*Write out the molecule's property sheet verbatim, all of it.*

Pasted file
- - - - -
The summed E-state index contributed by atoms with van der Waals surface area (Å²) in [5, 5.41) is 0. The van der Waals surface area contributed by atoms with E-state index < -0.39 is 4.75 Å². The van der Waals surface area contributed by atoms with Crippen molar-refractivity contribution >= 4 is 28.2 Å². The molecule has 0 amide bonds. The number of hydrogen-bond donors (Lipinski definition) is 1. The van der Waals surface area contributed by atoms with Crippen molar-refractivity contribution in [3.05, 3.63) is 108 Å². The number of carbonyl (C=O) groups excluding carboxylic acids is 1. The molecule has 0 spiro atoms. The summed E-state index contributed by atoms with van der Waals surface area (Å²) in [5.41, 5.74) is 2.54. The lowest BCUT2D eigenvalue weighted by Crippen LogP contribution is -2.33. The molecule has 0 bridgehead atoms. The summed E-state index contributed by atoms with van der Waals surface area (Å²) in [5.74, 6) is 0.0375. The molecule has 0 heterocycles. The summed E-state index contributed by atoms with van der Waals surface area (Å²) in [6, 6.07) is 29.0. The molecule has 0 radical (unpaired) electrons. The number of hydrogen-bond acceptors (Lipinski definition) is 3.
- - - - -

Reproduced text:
The summed E-state index contributed by atoms with van der Waals surface area (Å²) in [5, 5.41) is 0. The van der Waals surface area contributed by atoms with E-state index < -0.39 is 4.75 Å². The van der Waals surface area contributed by atoms with Crippen molar-refractivity contribution >= 4 is 28.2 Å². The molecule has 0 amide bonds. The number of hydrogen-bond donors (Lipinski definition) is 1. The van der Waals surface area contributed by atoms with Crippen molar-refractivity contribution in [3.05, 3.63) is 108 Å². The number of carbonyl (C=O) groups excluding carboxylic acids is 1. The molecule has 0 spiro atoms. The summed E-state index contributed by atoms with van der Waals surface area (Å²) in [5.41, 5.74) is 2.54. The lowest BCUT2D eigenvalue weighted by Crippen LogP contribution is -2.33. The molecule has 0 bridgehead atoms. The summed E-state index contributed by atoms with van der Waals surface area (Å²) in [5.74, 6) is 0.0375. The molecule has 0 heterocycles. The summed E-state index contributed by atoms with van der Waals surface area (Å²) in [6, 6.07) is 29.0. The molecule has 0 radical (unpaired) electrons. The number of hydrogen-bond acceptors (Lipinski definition) is 3.